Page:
In the midst of a thinly populated wildness there is the foremost natural wonder – Lake Baikal. It is the oldest lake in the world – its age is about 25-30 million years. Scientists estimated that more than 1500 life forms live in and around this lake. They can be found nowhere else on Earth. It occupies the territory of 12000 m2 and 400 km long. About 30 uninhabited isles are scattered throughout the lake. It’s the largest reservoir of drinking water. It contains 1/6 of fresh water found on the planet and in spite of the vast pollution by the nearby industry the most of it still remains clean and clear.
Most of the coastline lies in an environmentally protected area. The most numerous of the indigenous people are Buryats. They have been living here for many centuries. A feeling of tranquility settles over the coastal villages during long summer afternoons. A vehicle driving along the village’s streets is a rare sight. A motorcycle with a sidecar is the most popular civil transport; and a passenger car still remains an object of curiosity for children.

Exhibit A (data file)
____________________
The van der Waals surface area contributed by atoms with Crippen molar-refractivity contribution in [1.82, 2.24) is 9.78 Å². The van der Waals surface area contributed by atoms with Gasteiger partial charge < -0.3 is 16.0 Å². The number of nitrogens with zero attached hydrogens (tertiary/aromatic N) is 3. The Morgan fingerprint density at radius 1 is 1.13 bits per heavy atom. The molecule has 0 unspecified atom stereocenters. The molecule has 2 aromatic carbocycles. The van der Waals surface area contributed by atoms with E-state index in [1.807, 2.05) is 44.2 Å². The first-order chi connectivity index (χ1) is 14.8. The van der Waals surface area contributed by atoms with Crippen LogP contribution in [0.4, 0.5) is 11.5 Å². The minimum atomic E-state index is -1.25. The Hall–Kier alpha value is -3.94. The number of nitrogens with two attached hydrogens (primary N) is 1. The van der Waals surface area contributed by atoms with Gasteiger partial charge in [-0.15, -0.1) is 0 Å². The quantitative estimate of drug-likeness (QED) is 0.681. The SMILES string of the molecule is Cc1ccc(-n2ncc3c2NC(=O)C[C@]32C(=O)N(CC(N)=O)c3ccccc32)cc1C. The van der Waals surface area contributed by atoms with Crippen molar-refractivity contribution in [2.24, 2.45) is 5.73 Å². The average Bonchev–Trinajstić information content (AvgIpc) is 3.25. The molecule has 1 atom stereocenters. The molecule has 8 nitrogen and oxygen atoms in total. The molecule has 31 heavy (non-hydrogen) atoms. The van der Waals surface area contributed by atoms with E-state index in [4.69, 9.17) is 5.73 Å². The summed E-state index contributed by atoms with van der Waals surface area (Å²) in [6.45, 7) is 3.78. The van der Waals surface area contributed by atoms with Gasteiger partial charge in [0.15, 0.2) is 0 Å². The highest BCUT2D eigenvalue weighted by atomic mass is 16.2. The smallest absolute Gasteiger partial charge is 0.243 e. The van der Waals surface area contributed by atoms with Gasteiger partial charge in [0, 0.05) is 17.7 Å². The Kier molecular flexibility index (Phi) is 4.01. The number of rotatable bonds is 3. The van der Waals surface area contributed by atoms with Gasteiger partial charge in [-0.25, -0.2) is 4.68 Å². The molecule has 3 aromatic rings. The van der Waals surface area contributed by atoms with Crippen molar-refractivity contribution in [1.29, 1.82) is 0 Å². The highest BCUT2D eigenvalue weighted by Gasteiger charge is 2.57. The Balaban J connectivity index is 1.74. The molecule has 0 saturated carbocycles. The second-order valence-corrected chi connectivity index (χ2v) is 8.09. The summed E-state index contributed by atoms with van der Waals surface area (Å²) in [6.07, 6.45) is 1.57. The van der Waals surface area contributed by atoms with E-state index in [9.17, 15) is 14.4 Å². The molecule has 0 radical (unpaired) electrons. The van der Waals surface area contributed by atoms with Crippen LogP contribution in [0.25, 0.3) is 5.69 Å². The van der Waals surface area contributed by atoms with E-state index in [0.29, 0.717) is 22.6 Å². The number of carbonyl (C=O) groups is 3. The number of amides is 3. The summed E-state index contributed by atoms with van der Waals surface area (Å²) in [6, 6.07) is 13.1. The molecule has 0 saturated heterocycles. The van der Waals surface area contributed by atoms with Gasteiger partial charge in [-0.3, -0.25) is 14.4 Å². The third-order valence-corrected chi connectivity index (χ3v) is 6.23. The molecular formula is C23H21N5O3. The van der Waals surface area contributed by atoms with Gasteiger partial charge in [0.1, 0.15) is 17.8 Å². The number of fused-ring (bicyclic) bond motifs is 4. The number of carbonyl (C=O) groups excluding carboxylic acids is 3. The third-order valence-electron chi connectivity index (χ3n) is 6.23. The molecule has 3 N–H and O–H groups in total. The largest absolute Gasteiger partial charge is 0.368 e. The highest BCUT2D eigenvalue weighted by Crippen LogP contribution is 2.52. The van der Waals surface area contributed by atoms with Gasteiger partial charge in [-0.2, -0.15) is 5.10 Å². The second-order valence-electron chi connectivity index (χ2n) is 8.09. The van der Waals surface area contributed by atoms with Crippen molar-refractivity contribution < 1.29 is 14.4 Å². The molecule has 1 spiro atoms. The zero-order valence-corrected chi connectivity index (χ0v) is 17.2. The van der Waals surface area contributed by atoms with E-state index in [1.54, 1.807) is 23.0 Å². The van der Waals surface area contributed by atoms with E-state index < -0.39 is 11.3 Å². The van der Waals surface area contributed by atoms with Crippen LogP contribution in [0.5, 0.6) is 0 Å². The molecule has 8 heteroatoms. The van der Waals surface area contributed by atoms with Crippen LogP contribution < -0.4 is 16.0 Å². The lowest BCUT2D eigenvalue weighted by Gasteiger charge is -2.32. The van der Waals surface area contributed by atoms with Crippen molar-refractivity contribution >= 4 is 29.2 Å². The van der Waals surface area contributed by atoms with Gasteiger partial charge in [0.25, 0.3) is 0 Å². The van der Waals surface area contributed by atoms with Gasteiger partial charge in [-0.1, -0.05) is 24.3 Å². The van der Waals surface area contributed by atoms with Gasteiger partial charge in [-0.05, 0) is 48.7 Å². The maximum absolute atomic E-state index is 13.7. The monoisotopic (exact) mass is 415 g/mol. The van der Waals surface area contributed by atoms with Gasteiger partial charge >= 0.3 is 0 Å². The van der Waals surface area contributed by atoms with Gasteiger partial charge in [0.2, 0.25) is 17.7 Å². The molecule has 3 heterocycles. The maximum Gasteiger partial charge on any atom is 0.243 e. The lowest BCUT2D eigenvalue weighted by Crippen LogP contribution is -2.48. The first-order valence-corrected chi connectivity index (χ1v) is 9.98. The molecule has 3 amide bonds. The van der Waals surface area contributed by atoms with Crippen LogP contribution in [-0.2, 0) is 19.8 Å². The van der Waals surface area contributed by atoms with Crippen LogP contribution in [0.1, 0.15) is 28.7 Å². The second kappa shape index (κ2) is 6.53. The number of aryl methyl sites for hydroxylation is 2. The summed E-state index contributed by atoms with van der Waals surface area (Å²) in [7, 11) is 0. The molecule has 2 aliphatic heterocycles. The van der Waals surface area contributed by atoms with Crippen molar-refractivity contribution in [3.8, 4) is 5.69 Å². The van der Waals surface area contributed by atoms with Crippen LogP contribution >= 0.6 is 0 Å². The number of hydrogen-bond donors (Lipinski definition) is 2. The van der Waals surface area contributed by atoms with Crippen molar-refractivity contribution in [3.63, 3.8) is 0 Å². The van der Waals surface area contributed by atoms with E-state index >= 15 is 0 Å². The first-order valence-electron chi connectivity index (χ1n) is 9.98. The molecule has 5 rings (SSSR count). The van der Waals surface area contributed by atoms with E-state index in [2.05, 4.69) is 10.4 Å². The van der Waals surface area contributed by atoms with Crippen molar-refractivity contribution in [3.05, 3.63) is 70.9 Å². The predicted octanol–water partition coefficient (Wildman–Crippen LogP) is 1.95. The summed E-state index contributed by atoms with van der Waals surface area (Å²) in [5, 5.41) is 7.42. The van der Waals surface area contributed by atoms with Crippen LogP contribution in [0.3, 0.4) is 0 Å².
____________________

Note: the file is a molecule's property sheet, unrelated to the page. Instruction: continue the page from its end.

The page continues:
The area’s largest city is Ulan-Ude which was first established by the Russians as an outpost for tsar’s tax collectors during Russia’s Eastward expansion in the XVI and XVII centuries. It lies in the border area between the Siberian forests and the grassy steppes. It’s an average Siberian town without much distinction, except for a strange fancy relict in the main square. The world’s biggest head of Vladimir Lenin has more than 25 feet tall and it is ironically said by rumor that it was inspired by the head of Buddha that was located in Ulan-Ude before the Soviet takeover. Now most of Soviet monuments have been dismantled.